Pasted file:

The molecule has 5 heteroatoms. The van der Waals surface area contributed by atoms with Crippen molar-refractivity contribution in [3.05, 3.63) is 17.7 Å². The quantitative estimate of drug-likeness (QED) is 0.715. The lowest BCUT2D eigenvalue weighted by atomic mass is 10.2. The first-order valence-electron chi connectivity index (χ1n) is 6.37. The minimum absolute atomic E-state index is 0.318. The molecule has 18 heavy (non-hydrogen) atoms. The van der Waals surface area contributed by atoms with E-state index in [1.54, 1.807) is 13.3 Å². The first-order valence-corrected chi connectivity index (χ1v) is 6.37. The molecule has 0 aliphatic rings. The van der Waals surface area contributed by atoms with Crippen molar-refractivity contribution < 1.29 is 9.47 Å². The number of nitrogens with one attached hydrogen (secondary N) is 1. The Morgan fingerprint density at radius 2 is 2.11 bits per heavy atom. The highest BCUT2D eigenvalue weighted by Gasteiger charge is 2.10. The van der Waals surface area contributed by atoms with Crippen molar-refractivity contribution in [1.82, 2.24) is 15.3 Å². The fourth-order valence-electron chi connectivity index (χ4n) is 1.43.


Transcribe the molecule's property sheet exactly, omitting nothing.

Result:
The molecule has 5 heteroatoms. The van der Waals surface area contributed by atoms with Crippen molar-refractivity contribution in [3.05, 3.63) is 17.7 Å². The quantitative estimate of drug-likeness (QED) is 0.715. The lowest BCUT2D eigenvalue weighted by atomic mass is 10.2. The first-order valence-electron chi connectivity index (χ1n) is 6.37. The minimum absolute atomic E-state index is 0.318. The molecule has 18 heavy (non-hydrogen) atoms. The van der Waals surface area contributed by atoms with E-state index in [1.54, 1.807) is 13.3 Å². The first-order valence-corrected chi connectivity index (χ1v) is 6.37. The molecule has 0 aliphatic rings. The van der Waals surface area contributed by atoms with Crippen molar-refractivity contribution < 1.29 is 9.47 Å². The number of nitrogens with one attached hydrogen (secondary N) is 1. The Morgan fingerprint density at radius 2 is 2.11 bits per heavy atom. The highest BCUT2D eigenvalue weighted by Gasteiger charge is 2.10. The van der Waals surface area contributed by atoms with Crippen molar-refractivity contribution in [1.82, 2.24) is 15.3 Å². The fourth-order valence-electron chi connectivity index (χ4n) is 1.43.